Recreating (and advancing) pk’s censored domains: Macroinformation.org & Knatz.com / Personal / Stories / pk by Age / Ack! Jobs /
@ K. 2005 10 30
The fewer dollars FLEX produced the more Hilary begged me to get an income-producing job. Eventually I yielded and became assistant director at Midtown Galleries. Even worse was my brief stint as assistant to the director of Continuing Education for Stone and Webster, Inc., nuclear plant engineers. I was still trying to run FLEX (still am these decades later), but the difficult to impossible became daily steeper.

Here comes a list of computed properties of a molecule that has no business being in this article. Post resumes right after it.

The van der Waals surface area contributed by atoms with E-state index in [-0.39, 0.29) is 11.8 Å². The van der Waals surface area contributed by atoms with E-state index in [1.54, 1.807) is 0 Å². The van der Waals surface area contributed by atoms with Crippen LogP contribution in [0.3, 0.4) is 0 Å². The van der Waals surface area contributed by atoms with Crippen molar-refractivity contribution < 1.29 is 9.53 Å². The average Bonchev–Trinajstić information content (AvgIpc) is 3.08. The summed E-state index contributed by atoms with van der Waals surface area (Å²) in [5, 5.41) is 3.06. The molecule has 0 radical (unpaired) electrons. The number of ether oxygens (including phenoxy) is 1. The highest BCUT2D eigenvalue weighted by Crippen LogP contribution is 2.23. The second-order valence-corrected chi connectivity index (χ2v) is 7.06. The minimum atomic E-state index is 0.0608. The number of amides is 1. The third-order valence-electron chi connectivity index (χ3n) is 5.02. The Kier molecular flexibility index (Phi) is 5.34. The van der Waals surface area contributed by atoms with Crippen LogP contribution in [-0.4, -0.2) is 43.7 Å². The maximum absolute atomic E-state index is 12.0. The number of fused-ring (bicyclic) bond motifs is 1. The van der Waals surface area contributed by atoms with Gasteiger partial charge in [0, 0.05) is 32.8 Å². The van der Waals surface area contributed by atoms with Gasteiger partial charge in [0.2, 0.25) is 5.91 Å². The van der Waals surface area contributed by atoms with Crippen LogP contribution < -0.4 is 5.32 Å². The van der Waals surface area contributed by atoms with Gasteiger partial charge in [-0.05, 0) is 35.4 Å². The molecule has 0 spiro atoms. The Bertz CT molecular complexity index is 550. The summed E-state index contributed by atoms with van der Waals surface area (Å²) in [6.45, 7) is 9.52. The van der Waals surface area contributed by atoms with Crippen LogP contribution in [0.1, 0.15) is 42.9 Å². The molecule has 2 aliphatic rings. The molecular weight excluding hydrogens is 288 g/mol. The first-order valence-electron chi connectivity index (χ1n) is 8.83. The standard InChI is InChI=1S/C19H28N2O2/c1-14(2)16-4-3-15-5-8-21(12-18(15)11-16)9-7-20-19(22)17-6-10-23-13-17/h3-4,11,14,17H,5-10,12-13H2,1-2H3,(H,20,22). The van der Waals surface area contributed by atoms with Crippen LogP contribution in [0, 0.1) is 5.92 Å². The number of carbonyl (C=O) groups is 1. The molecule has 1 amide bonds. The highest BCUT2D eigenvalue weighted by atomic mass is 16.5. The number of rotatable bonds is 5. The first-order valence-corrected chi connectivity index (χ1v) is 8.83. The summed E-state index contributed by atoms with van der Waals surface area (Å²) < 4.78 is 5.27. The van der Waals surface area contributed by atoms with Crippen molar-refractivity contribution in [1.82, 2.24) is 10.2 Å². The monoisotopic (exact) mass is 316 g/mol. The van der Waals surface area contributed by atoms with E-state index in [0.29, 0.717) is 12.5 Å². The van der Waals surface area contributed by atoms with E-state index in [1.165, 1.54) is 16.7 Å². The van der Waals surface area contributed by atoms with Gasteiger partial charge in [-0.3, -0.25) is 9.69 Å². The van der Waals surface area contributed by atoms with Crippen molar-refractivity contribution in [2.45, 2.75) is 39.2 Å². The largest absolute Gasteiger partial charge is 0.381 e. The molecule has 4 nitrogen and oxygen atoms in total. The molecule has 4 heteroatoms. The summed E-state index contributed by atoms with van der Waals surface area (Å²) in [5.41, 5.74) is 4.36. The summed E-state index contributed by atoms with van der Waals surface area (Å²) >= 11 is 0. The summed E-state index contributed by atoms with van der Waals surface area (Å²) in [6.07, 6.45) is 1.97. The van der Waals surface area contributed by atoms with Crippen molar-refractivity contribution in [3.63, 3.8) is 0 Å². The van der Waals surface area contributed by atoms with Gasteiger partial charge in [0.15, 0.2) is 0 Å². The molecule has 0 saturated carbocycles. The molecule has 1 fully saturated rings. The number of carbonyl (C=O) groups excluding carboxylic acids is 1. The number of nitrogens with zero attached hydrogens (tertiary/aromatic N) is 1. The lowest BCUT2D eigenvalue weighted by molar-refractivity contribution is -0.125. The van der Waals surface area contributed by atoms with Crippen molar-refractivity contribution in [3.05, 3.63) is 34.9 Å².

Along in there bk and I discovered an amazing toy store on Fifth Avenue. I think we went in to look at model trains, but I lingered longest at the magic department. The trains filled a whole floor; the magic was shoved into a tiny closet, but some geek was there to demonstrate the tricks, most of which could be purchased for eighty cents to a dollar. I bought a few, performed them for a bk I think fifth birthday party. (The kids savagely tried to refute everything, spoil every trick; but then were always amazed, bewildered, anyway. Knowing what people will misperceive is an ancient business.) In one trick you magically passed a quarter through a rubber membrane and into a glass. (The trick was that the quarter was really underneath, not on top of, the membrane all along.)